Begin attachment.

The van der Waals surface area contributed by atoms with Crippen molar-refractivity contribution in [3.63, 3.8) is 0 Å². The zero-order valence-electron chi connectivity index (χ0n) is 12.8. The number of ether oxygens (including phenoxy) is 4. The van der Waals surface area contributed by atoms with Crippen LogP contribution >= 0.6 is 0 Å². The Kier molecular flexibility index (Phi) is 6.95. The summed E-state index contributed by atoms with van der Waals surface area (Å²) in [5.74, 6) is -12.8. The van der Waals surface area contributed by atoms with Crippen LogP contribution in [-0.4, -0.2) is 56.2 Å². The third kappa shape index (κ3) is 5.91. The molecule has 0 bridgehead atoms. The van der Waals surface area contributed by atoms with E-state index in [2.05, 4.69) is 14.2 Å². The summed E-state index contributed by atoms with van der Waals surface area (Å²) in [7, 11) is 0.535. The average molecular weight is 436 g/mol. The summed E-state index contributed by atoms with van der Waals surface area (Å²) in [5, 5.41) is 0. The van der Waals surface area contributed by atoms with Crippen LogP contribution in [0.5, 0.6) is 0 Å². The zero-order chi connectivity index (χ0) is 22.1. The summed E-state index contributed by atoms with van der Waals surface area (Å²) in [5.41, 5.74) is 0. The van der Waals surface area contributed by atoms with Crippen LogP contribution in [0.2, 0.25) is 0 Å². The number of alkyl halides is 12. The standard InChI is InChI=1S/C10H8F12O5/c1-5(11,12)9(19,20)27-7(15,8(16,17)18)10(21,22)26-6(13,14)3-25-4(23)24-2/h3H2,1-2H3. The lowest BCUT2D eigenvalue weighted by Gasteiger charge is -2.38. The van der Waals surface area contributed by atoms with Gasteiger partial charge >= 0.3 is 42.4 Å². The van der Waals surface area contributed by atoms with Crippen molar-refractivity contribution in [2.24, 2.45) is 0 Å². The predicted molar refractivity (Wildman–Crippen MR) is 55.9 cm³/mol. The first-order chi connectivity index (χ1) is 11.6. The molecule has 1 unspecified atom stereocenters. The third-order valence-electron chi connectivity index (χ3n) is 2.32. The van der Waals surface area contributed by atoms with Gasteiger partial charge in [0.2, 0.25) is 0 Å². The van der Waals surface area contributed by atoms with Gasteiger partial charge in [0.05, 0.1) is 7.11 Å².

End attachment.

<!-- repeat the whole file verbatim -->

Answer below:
The van der Waals surface area contributed by atoms with Crippen molar-refractivity contribution in [3.63, 3.8) is 0 Å². The zero-order valence-electron chi connectivity index (χ0n) is 12.8. The number of ether oxygens (including phenoxy) is 4. The van der Waals surface area contributed by atoms with Crippen LogP contribution >= 0.6 is 0 Å². The Kier molecular flexibility index (Phi) is 6.95. The summed E-state index contributed by atoms with van der Waals surface area (Å²) in [5.74, 6) is -12.8. The van der Waals surface area contributed by atoms with Crippen LogP contribution in [-0.4, -0.2) is 56.2 Å². The third kappa shape index (κ3) is 5.91. The molecule has 0 bridgehead atoms. The van der Waals surface area contributed by atoms with E-state index in [2.05, 4.69) is 14.2 Å². The summed E-state index contributed by atoms with van der Waals surface area (Å²) in [7, 11) is 0.535. The average molecular weight is 436 g/mol. The summed E-state index contributed by atoms with van der Waals surface area (Å²) in [5, 5.41) is 0. The van der Waals surface area contributed by atoms with Crippen LogP contribution in [0.5, 0.6) is 0 Å². The zero-order chi connectivity index (χ0) is 22.1. The summed E-state index contributed by atoms with van der Waals surface area (Å²) in [5.41, 5.74) is 0. The van der Waals surface area contributed by atoms with Crippen LogP contribution in [0.2, 0.25) is 0 Å². The number of alkyl halides is 12. The standard InChI is InChI=1S/C10H8F12O5/c1-5(11,12)9(19,20)27-7(15,8(16,17)18)10(21,22)26-6(13,14)3-25-4(23)24-2/h3H2,1-2H3. The lowest BCUT2D eigenvalue weighted by Gasteiger charge is -2.38. The van der Waals surface area contributed by atoms with Gasteiger partial charge >= 0.3 is 42.4 Å². The van der Waals surface area contributed by atoms with Crippen molar-refractivity contribution in [2.24, 2.45) is 0 Å². The predicted molar refractivity (Wildman–Crippen MR) is 55.9 cm³/mol. The first-order chi connectivity index (χ1) is 11.6. The molecule has 1 unspecified atom stereocenters. The third-order valence-electron chi connectivity index (χ3n) is 2.32. The van der Waals surface area contributed by atoms with Gasteiger partial charge in [0.2, 0.25) is 0 Å². The van der Waals surface area contributed by atoms with Gasteiger partial charge in [0.05, 0.1) is 7.11 Å².